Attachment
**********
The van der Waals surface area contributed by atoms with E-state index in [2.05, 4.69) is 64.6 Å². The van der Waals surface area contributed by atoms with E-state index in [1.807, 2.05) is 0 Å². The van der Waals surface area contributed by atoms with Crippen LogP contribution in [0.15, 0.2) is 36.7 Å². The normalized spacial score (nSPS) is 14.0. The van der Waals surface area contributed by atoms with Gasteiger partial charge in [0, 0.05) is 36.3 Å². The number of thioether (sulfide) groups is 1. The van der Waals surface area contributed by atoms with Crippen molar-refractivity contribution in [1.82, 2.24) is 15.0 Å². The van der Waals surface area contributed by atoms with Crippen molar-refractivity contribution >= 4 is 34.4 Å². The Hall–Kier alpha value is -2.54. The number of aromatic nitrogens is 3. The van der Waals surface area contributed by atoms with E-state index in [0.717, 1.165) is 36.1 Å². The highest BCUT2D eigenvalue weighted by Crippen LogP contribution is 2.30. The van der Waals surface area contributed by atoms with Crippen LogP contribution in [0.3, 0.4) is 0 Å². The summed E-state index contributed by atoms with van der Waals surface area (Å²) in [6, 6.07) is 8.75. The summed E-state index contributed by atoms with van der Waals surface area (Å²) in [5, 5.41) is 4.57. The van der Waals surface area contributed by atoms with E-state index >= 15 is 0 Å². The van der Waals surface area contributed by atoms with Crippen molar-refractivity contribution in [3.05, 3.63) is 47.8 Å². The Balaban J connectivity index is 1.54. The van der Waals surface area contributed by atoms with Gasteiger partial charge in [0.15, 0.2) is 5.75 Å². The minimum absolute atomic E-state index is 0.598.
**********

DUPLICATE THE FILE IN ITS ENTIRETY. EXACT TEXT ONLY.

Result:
The van der Waals surface area contributed by atoms with E-state index in [2.05, 4.69) is 64.6 Å². The van der Waals surface area contributed by atoms with E-state index in [1.807, 2.05) is 0 Å². The van der Waals surface area contributed by atoms with Crippen LogP contribution in [0.15, 0.2) is 36.7 Å². The normalized spacial score (nSPS) is 14.0. The van der Waals surface area contributed by atoms with Gasteiger partial charge in [0, 0.05) is 36.3 Å². The number of thioether (sulfide) groups is 1. The van der Waals surface area contributed by atoms with Crippen molar-refractivity contribution in [1.82, 2.24) is 15.0 Å². The van der Waals surface area contributed by atoms with Crippen molar-refractivity contribution >= 4 is 34.4 Å². The Hall–Kier alpha value is -2.54. The number of aromatic nitrogens is 3. The van der Waals surface area contributed by atoms with E-state index in [0.717, 1.165) is 36.1 Å². The highest BCUT2D eigenvalue weighted by Crippen LogP contribution is 2.30. The van der Waals surface area contributed by atoms with Crippen LogP contribution in [0.3, 0.4) is 0 Å². The summed E-state index contributed by atoms with van der Waals surface area (Å²) in [6, 6.07) is 8.75. The summed E-state index contributed by atoms with van der Waals surface area (Å²) in [5, 5.41) is 4.57. The van der Waals surface area contributed by atoms with E-state index >= 15 is 0 Å². The van der Waals surface area contributed by atoms with Crippen molar-refractivity contribution in [3.05, 3.63) is 47.8 Å². The Balaban J connectivity index is 1.54. The van der Waals surface area contributed by atoms with Gasteiger partial charge in [0.15, 0.2) is 5.75 Å². The minimum absolute atomic E-state index is 0.598.